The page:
channel her when I do scat.” Her Scatting partner for jazz band concerts was Maria Osler, and together, they put their own signature on Duke Ellington’s American jazz classic “It Don’t Mean A Thing If it Ain’t Got That Swing.” “Working with Cherokee was so much fun,” Olsen said. “I worked with her up close and personal for the first time last semester when we had a scat off. Her humor and smile was always welcoming. She had to share the mic and trade scats. We would laugh because our timings were always off but we had fun so that's all that matters.” It was after attending the last jazz concert of the semester that Williams’ daughter; Lynea Wynese Williams decided to donate the money Laronga had raised for the funeral to a scholarship fund. Beverly Milner shared the stage with Williams on several occasions, and says she remembers how badly she felt when she had to go on without her. “I had to play alto all by myself, and I was mortified,” Milner said. “I do miss her. I will come back in the fall of 2014; it won’t be the same without her. She was a kind person and loved music. “I'm thankful to have met someone like her and will never forget her smile.”


Wednesday, May 21, 2014

Opinion & Editorial




LACC: Foundation for Success For many students, LACC is the starting point for bigger and better things in their life. Careers begin to take form and students begin to develop the skills they will need to become the professionals they hope to be. We commend the teachers at LACC for doing their best at keeping students interested. All of the instructors we have here do a great job of engaging students and conveying knowledge. The classes are very informative and easy to manage. It’s a really great atmosphere that makes it easy and comfortable to learn. Students seem interested and embrace what they are taught. Classes are more fulfilling for all of the students when most of them are actively communicating and being a part of the class. LACC has a great sense of community, and it shows. There’s always something going on some-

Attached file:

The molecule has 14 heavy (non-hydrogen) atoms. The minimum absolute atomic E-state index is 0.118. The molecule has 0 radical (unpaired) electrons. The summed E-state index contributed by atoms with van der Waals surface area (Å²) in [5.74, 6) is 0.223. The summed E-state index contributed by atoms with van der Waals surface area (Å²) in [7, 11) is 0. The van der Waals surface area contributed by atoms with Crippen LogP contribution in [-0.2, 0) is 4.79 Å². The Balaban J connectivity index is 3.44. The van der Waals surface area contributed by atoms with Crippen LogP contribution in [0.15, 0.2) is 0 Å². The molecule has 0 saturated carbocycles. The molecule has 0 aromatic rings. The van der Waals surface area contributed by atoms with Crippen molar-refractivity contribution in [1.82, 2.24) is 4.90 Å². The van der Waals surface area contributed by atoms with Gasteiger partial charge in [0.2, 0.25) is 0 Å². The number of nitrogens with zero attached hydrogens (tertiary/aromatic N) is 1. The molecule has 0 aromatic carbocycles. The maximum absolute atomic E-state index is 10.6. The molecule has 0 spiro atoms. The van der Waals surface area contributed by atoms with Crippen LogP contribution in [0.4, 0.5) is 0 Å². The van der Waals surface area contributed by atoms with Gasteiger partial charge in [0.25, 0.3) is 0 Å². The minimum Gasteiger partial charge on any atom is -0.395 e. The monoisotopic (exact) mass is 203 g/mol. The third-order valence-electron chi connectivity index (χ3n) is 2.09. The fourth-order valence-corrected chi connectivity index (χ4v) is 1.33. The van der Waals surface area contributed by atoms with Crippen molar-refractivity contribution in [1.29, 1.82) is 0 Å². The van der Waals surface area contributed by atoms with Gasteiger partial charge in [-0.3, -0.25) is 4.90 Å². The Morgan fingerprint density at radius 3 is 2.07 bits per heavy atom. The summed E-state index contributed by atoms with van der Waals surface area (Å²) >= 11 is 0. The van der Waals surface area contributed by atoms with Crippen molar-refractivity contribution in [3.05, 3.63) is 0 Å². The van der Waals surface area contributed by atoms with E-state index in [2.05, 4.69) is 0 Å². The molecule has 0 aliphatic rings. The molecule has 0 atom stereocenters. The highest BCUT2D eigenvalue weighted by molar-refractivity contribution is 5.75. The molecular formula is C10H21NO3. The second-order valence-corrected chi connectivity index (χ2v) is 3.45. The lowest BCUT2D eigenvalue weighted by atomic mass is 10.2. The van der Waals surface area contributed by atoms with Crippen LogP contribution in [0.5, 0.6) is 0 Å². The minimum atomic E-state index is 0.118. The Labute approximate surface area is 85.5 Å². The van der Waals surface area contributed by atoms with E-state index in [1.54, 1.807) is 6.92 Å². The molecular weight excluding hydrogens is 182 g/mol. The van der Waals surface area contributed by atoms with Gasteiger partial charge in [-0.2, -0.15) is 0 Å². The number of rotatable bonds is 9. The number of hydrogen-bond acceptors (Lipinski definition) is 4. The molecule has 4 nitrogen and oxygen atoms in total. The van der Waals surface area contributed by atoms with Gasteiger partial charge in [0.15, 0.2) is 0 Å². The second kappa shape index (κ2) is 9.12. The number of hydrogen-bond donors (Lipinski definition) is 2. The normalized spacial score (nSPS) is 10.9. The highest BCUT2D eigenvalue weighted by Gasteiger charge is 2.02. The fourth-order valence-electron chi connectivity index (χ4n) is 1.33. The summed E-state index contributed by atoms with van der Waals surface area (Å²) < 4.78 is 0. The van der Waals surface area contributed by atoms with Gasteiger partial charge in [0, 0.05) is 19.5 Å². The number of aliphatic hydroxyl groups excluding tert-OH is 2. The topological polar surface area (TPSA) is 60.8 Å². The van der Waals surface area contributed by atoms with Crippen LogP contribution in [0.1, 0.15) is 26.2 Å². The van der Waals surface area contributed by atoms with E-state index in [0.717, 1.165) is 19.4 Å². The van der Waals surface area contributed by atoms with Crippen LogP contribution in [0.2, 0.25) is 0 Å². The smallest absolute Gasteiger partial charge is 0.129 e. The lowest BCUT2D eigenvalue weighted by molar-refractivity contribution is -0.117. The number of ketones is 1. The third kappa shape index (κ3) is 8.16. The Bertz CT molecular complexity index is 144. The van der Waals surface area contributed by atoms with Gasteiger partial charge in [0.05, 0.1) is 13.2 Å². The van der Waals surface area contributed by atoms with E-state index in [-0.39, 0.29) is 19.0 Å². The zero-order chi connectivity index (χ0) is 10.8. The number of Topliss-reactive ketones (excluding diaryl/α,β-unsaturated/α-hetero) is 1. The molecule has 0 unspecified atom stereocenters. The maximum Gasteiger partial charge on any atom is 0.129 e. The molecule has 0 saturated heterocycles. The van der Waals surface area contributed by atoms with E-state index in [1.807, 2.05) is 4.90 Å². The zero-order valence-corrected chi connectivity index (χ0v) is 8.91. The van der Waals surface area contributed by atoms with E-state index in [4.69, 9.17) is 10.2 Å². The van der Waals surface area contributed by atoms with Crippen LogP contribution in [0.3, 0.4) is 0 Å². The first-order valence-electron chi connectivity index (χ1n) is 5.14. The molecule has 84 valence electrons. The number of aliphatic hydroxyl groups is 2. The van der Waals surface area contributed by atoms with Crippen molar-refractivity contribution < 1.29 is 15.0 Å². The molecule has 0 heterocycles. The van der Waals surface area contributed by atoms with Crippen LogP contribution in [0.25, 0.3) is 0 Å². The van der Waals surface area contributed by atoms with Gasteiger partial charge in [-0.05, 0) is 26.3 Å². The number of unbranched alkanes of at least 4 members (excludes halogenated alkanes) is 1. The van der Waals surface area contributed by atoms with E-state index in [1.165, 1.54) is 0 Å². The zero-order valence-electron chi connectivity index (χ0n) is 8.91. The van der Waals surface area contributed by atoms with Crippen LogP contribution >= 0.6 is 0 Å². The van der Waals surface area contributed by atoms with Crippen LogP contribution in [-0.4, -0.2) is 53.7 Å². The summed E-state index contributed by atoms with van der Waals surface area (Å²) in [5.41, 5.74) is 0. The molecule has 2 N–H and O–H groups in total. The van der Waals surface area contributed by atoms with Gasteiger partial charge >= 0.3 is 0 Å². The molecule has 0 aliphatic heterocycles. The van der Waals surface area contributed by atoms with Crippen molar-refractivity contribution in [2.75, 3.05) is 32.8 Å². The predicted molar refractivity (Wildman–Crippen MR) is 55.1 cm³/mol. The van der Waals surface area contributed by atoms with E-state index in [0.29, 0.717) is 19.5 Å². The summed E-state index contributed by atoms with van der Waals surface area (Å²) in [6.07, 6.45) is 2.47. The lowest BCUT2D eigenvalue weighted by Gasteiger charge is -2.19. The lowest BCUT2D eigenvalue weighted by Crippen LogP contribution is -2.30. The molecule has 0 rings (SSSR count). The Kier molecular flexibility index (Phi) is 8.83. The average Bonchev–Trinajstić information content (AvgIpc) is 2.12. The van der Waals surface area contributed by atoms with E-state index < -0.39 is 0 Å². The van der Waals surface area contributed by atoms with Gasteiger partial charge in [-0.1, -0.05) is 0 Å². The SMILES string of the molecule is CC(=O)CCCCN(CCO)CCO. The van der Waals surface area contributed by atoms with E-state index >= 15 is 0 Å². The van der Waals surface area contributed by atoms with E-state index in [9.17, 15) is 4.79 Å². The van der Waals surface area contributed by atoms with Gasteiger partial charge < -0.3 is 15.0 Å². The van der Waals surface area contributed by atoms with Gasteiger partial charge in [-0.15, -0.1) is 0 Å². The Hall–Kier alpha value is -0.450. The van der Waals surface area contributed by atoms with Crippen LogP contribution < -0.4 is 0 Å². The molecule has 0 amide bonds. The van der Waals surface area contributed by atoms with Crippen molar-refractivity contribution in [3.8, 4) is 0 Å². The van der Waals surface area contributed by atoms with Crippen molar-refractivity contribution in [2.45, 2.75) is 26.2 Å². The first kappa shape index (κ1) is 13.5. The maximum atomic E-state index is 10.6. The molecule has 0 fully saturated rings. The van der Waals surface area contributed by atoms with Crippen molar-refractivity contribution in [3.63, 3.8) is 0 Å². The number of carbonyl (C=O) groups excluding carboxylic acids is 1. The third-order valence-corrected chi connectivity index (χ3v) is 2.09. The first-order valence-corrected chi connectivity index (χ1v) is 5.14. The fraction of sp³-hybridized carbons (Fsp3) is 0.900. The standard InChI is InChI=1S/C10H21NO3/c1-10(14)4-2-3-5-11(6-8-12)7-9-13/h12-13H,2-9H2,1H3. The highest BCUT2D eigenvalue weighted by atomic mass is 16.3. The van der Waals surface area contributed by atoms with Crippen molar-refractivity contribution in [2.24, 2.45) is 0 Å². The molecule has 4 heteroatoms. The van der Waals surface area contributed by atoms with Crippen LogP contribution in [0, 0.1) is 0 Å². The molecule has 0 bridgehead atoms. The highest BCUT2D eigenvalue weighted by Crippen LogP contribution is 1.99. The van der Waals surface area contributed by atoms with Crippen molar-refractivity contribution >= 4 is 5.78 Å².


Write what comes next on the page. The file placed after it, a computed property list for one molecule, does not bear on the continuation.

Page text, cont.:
where on campus; from the theater and music departments’ plays and concerts, as well as various other school-sponsored events. The Transfer Center and counselors are great and give students the guidance they need to continue with their careers, whether they are planning to transfer or not. We are excited to see the amount of students who are graduating and succeeding. It lets us know that taking classes at LACC is the right decision. We all have a lot of plans and things we want to do, whether it be getting a degree or transferring to a four-year university. After talking to students and seeing how courses and academic plans are set, it’s apparent that coming to LACC is the right route to becoming successful. There are a lot of great stories coming from the students at LACC; needless to say it is a great foundation for student achievement.